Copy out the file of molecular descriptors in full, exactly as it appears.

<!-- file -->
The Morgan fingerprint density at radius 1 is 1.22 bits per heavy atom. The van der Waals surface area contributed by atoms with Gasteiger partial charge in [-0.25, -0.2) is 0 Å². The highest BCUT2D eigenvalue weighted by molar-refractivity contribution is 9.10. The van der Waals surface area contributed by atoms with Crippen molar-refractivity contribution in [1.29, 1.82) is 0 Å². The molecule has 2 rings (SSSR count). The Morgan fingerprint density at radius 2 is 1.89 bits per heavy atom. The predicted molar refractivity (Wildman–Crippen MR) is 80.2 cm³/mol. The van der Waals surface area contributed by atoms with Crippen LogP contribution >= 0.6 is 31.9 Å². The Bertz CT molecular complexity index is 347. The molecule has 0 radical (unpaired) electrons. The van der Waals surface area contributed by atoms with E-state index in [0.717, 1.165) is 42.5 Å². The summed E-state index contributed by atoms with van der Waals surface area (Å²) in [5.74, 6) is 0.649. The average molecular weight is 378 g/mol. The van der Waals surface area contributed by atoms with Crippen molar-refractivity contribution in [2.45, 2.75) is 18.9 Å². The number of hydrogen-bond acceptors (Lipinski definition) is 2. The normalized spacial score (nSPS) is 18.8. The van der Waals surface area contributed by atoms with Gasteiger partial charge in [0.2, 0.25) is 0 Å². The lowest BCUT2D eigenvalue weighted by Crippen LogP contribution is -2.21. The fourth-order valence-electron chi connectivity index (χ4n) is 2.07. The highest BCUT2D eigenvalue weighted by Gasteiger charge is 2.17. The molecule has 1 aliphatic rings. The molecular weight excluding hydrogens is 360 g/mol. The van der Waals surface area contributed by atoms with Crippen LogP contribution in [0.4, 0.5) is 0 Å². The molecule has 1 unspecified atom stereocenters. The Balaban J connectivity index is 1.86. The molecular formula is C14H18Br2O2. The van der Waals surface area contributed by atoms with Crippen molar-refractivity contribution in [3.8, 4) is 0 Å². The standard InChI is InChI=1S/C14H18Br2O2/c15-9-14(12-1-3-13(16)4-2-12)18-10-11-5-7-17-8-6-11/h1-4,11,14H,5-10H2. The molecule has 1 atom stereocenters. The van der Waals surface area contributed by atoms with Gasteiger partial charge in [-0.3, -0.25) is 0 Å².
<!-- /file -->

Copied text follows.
The Morgan fingerprint density at radius 1 is 1.22 bits per heavy atom. The van der Waals surface area contributed by atoms with Gasteiger partial charge in [-0.25, -0.2) is 0 Å². The highest BCUT2D eigenvalue weighted by molar-refractivity contribution is 9.10. The van der Waals surface area contributed by atoms with Crippen molar-refractivity contribution in [1.29, 1.82) is 0 Å². The molecule has 2 rings (SSSR count). The Morgan fingerprint density at radius 2 is 1.89 bits per heavy atom. The predicted molar refractivity (Wildman–Crippen MR) is 80.2 cm³/mol. The van der Waals surface area contributed by atoms with Crippen LogP contribution >= 0.6 is 31.9 Å². The Bertz CT molecular complexity index is 347. The molecule has 0 radical (unpaired) electrons. The van der Waals surface area contributed by atoms with E-state index in [0.717, 1.165) is 42.5 Å². The summed E-state index contributed by atoms with van der Waals surface area (Å²) in [5.74, 6) is 0.649. The average molecular weight is 378 g/mol. The van der Waals surface area contributed by atoms with Crippen molar-refractivity contribution in [2.45, 2.75) is 18.9 Å². The number of hydrogen-bond acceptors (Lipinski definition) is 2. The normalized spacial score (nSPS) is 18.8. The van der Waals surface area contributed by atoms with Gasteiger partial charge in [0.2, 0.25) is 0 Å². The lowest BCUT2D eigenvalue weighted by Crippen LogP contribution is -2.21. The fourth-order valence-electron chi connectivity index (χ4n) is 2.07. The highest BCUT2D eigenvalue weighted by Gasteiger charge is 2.17. The molecule has 1 aliphatic rings. The molecular weight excluding hydrogens is 360 g/mol. The van der Waals surface area contributed by atoms with Crippen LogP contribution in [0.4, 0.5) is 0 Å². The molecule has 1 unspecified atom stereocenters. The Balaban J connectivity index is 1.86. The molecular formula is C14H18Br2O2. The van der Waals surface area contributed by atoms with Crippen molar-refractivity contribution in [3.8, 4) is 0 Å². The standard InChI is InChI=1S/C14H18Br2O2/c15-9-14(12-1-3-13(16)4-2-12)18-10-11-5-7-17-8-6-11/h1-4,11,14H,5-10H2. The molecule has 1 atom stereocenters. The van der Waals surface area contributed by atoms with Gasteiger partial charge in [-0.3, -0.25) is 0 Å².